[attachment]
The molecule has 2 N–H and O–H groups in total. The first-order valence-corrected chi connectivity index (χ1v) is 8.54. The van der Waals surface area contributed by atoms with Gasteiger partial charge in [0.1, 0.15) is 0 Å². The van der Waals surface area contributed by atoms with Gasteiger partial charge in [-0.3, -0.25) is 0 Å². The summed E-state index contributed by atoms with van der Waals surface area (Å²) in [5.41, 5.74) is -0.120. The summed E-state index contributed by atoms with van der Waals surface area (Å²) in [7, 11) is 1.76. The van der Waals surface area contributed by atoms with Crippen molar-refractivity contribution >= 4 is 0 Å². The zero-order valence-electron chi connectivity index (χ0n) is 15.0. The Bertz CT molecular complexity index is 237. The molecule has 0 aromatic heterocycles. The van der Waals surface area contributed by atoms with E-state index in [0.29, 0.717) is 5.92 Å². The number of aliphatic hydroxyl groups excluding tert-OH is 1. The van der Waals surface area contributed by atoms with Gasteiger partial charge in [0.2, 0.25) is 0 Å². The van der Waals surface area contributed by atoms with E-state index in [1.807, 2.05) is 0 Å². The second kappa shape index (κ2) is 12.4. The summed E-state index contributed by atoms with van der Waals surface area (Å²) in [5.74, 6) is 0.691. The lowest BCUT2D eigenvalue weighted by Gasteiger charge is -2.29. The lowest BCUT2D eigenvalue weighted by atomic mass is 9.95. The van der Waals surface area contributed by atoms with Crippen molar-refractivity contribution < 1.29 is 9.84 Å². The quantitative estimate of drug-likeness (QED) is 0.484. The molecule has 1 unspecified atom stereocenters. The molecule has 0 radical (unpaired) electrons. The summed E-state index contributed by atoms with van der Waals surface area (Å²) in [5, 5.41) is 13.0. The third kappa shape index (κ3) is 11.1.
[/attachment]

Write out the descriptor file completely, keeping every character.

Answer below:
The molecule has 2 N–H and O–H groups in total. The first-order valence-corrected chi connectivity index (χ1v) is 8.54. The van der Waals surface area contributed by atoms with Gasteiger partial charge in [0.1, 0.15) is 0 Å². The van der Waals surface area contributed by atoms with Gasteiger partial charge in [-0.3, -0.25) is 0 Å². The summed E-state index contributed by atoms with van der Waals surface area (Å²) in [5.41, 5.74) is -0.120. The summed E-state index contributed by atoms with van der Waals surface area (Å²) in [7, 11) is 1.76. The van der Waals surface area contributed by atoms with Crippen molar-refractivity contribution >= 4 is 0 Å². The zero-order valence-electron chi connectivity index (χ0n) is 15.0. The Bertz CT molecular complexity index is 237. The molecule has 0 aromatic heterocycles. The van der Waals surface area contributed by atoms with E-state index in [0.29, 0.717) is 5.92 Å². The number of aliphatic hydroxyl groups excluding tert-OH is 1. The van der Waals surface area contributed by atoms with Gasteiger partial charge in [0.2, 0.25) is 0 Å². The van der Waals surface area contributed by atoms with E-state index in [1.807, 2.05) is 0 Å². The second kappa shape index (κ2) is 12.4. The summed E-state index contributed by atoms with van der Waals surface area (Å²) in [5.74, 6) is 0.691. The lowest BCUT2D eigenvalue weighted by Gasteiger charge is -2.29. The lowest BCUT2D eigenvalue weighted by atomic mass is 9.95. The van der Waals surface area contributed by atoms with Crippen molar-refractivity contribution < 1.29 is 9.84 Å². The quantitative estimate of drug-likeness (QED) is 0.484. The molecule has 1 unspecified atom stereocenters. The molecule has 0 radical (unpaired) electrons. The summed E-state index contributed by atoms with van der Waals surface area (Å²) in [5, 5.41) is 13.0. The third kappa shape index (κ3) is 11.1.